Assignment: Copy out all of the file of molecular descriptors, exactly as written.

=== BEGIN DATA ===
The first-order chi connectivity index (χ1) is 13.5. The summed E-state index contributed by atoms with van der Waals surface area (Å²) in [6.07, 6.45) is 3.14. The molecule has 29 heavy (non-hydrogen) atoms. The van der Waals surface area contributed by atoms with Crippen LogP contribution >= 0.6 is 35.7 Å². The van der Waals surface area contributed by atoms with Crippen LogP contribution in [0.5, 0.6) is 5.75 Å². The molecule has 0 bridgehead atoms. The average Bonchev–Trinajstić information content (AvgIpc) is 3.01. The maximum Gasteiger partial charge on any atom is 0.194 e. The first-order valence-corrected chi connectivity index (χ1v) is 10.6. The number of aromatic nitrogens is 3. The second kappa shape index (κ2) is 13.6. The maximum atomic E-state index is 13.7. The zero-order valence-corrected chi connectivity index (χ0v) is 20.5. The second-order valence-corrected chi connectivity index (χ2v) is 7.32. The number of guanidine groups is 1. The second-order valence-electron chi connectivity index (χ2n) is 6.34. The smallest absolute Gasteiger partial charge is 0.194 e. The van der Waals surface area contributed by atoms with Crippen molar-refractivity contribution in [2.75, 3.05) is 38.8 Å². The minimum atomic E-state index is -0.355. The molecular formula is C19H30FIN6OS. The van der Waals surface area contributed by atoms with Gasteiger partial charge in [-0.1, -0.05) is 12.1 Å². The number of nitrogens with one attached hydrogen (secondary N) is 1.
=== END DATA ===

The first-order chi connectivity index (χ1) is 13.5. The summed E-state index contributed by atoms with van der Waals surface area (Å²) in [6.07, 6.45) is 3.14. The molecule has 29 heavy (non-hydrogen) atoms. The van der Waals surface area contributed by atoms with Crippen LogP contribution >= 0.6 is 35.7 Å². The van der Waals surface area contributed by atoms with Crippen LogP contribution in [0.5, 0.6) is 5.75 Å². The molecule has 0 bridgehead atoms. The average Bonchev–Trinajstić information content (AvgIpc) is 3.01. The maximum Gasteiger partial charge on any atom is 0.194 e. The first-order valence-corrected chi connectivity index (χ1v) is 10.6. The number of aromatic nitrogens is 3. The second kappa shape index (κ2) is 13.6. The maximum atomic E-state index is 13.7. The zero-order valence-corrected chi connectivity index (χ0v) is 20.5. The second-order valence-corrected chi connectivity index (χ2v) is 7.32. The number of guanidine groups is 1. The second-order valence-electron chi connectivity index (χ2n) is 6.34. The smallest absolute Gasteiger partial charge is 0.194 e. The van der Waals surface area contributed by atoms with Crippen molar-refractivity contribution in [2.75, 3.05) is 38.8 Å². The minimum atomic E-state index is -0.355. The molecular formula is C19H30FIN6OS. The van der Waals surface area contributed by atoms with Gasteiger partial charge in [-0.1, -0.05) is 12.1 Å². The number of nitrogens with one attached hydrogen (secondary N) is 1.